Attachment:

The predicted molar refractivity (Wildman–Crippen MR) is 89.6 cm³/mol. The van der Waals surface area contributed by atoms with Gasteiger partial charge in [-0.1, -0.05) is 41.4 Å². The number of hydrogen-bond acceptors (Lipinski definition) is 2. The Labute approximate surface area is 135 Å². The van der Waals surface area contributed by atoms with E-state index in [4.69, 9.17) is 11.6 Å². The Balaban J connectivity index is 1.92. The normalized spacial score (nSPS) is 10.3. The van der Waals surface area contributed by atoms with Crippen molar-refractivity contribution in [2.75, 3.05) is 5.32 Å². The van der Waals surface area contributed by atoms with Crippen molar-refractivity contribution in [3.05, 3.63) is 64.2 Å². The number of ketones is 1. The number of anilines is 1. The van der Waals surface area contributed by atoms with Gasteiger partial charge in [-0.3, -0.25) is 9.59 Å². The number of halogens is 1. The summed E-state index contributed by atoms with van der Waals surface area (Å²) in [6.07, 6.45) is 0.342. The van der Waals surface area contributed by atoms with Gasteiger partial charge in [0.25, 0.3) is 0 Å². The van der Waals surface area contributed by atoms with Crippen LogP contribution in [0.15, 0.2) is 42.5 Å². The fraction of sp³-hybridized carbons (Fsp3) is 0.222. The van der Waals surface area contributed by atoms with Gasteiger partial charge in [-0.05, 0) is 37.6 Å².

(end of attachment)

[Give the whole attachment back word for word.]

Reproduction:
The predicted molar refractivity (Wildman–Crippen MR) is 89.6 cm³/mol. The van der Waals surface area contributed by atoms with Gasteiger partial charge in [-0.1, -0.05) is 41.4 Å². The number of hydrogen-bond acceptors (Lipinski definition) is 2. The Labute approximate surface area is 135 Å². The van der Waals surface area contributed by atoms with E-state index in [4.69, 9.17) is 11.6 Å². The Balaban J connectivity index is 1.92. The normalized spacial score (nSPS) is 10.3. The van der Waals surface area contributed by atoms with Crippen molar-refractivity contribution in [2.75, 3.05) is 5.32 Å². The van der Waals surface area contributed by atoms with Crippen molar-refractivity contribution in [3.05, 3.63) is 64.2 Å². The number of ketones is 1. The number of anilines is 1. The van der Waals surface area contributed by atoms with Gasteiger partial charge in [-0.3, -0.25) is 9.59 Å². The number of halogens is 1. The summed E-state index contributed by atoms with van der Waals surface area (Å²) in [6.07, 6.45) is 0.342. The van der Waals surface area contributed by atoms with Gasteiger partial charge in [0.25, 0.3) is 0 Å². The van der Waals surface area contributed by atoms with Crippen LogP contribution in [0.15, 0.2) is 42.5 Å². The fraction of sp³-hybridized carbons (Fsp3) is 0.222. The van der Waals surface area contributed by atoms with Gasteiger partial charge in [-0.05, 0) is 37.6 Å².